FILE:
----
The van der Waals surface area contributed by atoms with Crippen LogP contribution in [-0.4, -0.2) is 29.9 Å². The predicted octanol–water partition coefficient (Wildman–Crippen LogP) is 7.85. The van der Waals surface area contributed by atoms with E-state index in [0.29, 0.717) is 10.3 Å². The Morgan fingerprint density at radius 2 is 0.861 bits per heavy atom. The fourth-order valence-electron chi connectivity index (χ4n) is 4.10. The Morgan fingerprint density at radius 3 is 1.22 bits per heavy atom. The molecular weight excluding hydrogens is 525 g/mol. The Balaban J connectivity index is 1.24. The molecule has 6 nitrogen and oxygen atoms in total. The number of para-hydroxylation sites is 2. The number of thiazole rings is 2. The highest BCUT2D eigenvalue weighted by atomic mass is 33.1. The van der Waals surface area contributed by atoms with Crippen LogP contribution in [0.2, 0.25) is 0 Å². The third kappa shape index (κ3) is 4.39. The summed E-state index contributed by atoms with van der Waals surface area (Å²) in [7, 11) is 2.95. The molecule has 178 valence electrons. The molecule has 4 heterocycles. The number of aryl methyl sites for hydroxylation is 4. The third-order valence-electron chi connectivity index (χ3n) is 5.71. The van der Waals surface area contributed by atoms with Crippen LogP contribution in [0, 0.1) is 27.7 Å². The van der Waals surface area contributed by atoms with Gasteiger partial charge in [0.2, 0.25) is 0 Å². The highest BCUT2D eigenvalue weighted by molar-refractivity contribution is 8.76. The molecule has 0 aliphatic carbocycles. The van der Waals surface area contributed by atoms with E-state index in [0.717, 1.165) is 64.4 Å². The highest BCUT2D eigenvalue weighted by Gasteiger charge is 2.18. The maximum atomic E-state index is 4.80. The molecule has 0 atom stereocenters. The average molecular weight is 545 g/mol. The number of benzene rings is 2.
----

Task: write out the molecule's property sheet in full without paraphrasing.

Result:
The van der Waals surface area contributed by atoms with Crippen LogP contribution in [-0.4, -0.2) is 29.9 Å². The predicted octanol–water partition coefficient (Wildman–Crippen LogP) is 7.85. The van der Waals surface area contributed by atoms with E-state index in [0.29, 0.717) is 10.3 Å². The Morgan fingerprint density at radius 2 is 0.861 bits per heavy atom. The fourth-order valence-electron chi connectivity index (χ4n) is 4.10. The Morgan fingerprint density at radius 3 is 1.22 bits per heavy atom. The molecular weight excluding hydrogens is 525 g/mol. The Balaban J connectivity index is 1.24. The molecule has 6 nitrogen and oxygen atoms in total. The number of para-hydroxylation sites is 2. The number of thiazole rings is 2. The highest BCUT2D eigenvalue weighted by atomic mass is 33.1. The van der Waals surface area contributed by atoms with Crippen LogP contribution in [0.2, 0.25) is 0 Å². The third kappa shape index (κ3) is 4.39. The summed E-state index contributed by atoms with van der Waals surface area (Å²) in [7, 11) is 2.95. The molecule has 178 valence electrons. The molecule has 4 heterocycles. The number of aryl methyl sites for hydroxylation is 4. The third-order valence-electron chi connectivity index (χ3n) is 5.71. The van der Waals surface area contributed by atoms with Crippen LogP contribution in [0, 0.1) is 27.7 Å². The van der Waals surface area contributed by atoms with Gasteiger partial charge in [0.2, 0.25) is 0 Å². The highest BCUT2D eigenvalue weighted by molar-refractivity contribution is 8.76. The molecule has 0 aliphatic carbocycles. The van der Waals surface area contributed by atoms with E-state index in [0.717, 1.165) is 64.4 Å². The highest BCUT2D eigenvalue weighted by Gasteiger charge is 2.18. The maximum atomic E-state index is 4.80. The molecule has 0 atom stereocenters. The average molecular weight is 545 g/mol. The number of benzene rings is 2.